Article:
The Secret Life of Bees

Bookmark last night and we all agreed that we LOVED this book by Sue Monk Kidd. (Even our token man loved it.) The author, born in a small town in Georgia, started off life as a nurse but went on to study spirituality, philosophy, mythology and woman stuff. She is a big fan of Thomas Merton and C G Jung, and I think you could find glimpses of all within this book.

Set in the American South in 1964, the year of the Civil Rights Act and intensifying racial unrest, the book is a powerful story of coming-of-age, of the ability of love to transform our lives, and the often unacknowledged longing for the universal faminine divine. Addressing the wounds of loss, betrayal, and the scarcity of love, the author demonstrates the power of women coming together to heal those wounds, to mother each other and themselves, and to create a sanctuary of true family and home.

The book revolves around Lily, a 14 year old, who lives with her harsh father, both mourning the death of her mother when Lily was 4. Lily is led to believe that she was responsible for her death. Lily is raised by Rosaleen, her proud, outspoken African-American nanny and when Rosaleen tries to vote she is attacked and thrown into jail. Lily springs her from jail and they run away together to a small town, the name of which Lily has found in her mother’s possessions. There they are taken in by three black beekeeping sisters who worship the Black Madonna. There Lily makes her passage to wholeness and new life.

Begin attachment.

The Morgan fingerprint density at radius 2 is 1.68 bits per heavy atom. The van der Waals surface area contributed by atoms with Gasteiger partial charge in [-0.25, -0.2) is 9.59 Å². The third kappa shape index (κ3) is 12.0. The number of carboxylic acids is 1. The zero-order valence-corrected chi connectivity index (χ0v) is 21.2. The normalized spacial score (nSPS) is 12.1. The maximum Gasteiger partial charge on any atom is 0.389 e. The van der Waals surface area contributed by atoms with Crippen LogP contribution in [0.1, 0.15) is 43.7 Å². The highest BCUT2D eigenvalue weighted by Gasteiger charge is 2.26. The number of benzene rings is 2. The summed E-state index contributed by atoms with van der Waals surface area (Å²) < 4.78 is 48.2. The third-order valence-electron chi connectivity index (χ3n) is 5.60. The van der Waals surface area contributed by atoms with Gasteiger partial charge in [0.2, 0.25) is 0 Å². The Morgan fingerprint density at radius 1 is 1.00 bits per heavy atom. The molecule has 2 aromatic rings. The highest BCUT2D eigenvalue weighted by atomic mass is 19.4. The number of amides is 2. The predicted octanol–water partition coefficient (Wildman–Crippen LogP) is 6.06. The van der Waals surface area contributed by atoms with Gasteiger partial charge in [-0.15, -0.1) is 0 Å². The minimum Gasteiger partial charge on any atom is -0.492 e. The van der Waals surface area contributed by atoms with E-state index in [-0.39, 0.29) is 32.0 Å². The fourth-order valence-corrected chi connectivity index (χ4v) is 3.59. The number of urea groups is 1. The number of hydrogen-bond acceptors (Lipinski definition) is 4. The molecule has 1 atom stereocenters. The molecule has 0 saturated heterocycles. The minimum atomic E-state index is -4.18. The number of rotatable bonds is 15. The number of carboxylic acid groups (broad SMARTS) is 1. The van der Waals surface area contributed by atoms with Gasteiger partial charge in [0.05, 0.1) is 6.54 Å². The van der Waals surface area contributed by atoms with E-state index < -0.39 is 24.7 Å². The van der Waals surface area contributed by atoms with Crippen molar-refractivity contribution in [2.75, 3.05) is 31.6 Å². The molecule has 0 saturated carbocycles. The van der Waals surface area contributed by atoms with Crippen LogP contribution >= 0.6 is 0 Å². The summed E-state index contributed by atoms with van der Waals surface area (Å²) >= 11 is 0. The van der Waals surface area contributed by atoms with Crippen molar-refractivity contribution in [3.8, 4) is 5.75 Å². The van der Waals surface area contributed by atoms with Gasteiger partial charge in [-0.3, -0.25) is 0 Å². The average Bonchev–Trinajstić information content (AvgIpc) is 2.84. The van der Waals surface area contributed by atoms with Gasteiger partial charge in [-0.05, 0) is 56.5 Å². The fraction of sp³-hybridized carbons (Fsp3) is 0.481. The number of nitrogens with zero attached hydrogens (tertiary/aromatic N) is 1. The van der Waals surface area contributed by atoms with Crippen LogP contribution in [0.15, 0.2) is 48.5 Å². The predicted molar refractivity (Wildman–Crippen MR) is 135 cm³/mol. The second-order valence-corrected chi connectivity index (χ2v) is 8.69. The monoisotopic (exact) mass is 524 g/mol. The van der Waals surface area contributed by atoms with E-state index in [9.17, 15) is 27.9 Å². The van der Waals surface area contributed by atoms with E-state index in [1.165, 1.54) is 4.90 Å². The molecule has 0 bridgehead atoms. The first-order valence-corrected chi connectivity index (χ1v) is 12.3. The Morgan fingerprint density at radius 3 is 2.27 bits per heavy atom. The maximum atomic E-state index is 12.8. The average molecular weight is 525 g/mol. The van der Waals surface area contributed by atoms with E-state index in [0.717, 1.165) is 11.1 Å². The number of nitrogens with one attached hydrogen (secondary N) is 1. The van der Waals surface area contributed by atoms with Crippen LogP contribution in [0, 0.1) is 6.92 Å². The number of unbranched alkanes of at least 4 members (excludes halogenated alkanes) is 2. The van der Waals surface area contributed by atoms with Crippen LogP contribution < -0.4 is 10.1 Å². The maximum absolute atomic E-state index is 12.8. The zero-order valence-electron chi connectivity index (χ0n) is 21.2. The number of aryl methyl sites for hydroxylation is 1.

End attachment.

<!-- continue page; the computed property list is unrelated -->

The book is funny and sad and empowering and the ending is not what you might expect. We’d love to see the film when it’s made, but weren’t sure if we wanted to read a sequel if the author ever does one.

8 thoughts on “The Secret Life of Bees

  1. How about THE DISTANCE BETWEEN US by Maggie O’Farrell for your next book? It’s set in Hong Kong, London, North Scotland, and . . . Musselburgh and Portobello! It’s a love story. The main characters are Stella and Jake. I saw Richard Holloway interviewing the author for BBC Radio one day in Luca’s. I couldn’t put the book down.

  2. Thanks Abigail. We went with God’s Spy by Jaun Gomez-Jurado – an international bestseller, allegedly! Our poor man puts up with lots of ‘girly books’ and we needed something more ‘manly’! Happy to go with yours next time.

    Thanks for the suggestions – we loved your last one too. Why don’t you come along?!

  3. I would love to. I have a ‘never had, wish I could . . . perhaps, maybe’ list and being in a book group is one of them. I have friends who are on them but they were invited by someone else and there seems to be some sort of weird protocol with these things, so when I saw St M’s had one I though ‘ oh good!’. However, each one has clashed with a prior commitment. Tell me the next three dates and I will put them in the diary. By the way a few of the other things on the ‘never had, wish I could’ list are – been a bridesmaid (too late now), been an angel (far too late now, but now you know the real reason I like serving – it’s the closest I’ll get to wearing a white outfit in church) and another one was being a God mother – which I got asked to be three years ago.

  4. Hi Ruth,

    You don’t know me and I only know you as a friend of Father Gareth, my son-in-law.

    I finished reading this lovely book just this afternoon – so I couldn’t resist a comment. I just loved it. I cried at times – not like me really – and felt that solid, grace-filled breathless moment when she was touching the heart of the black MARY. And all that stuff about Mary speaking in her heart.

    However you interpret it, whoever’s voice you think you hear, it is just such an affirming and beautiful book.

    I also liked the ‘Alchemist’ for similar reasons.

  5. Abigail, we decide the next date at each meeting to suit the members so you need to come along with your diary. Consider yourself well and truly invited!

    I always wanted to be an actress. Oh well, some would say my dream has come true…

  6. Dorothy, thank you for commenting. It is glorious, isn’t it?

    Haven’t read the Alchemist for years… that’s an idea for another time. We haven’t done it yet…

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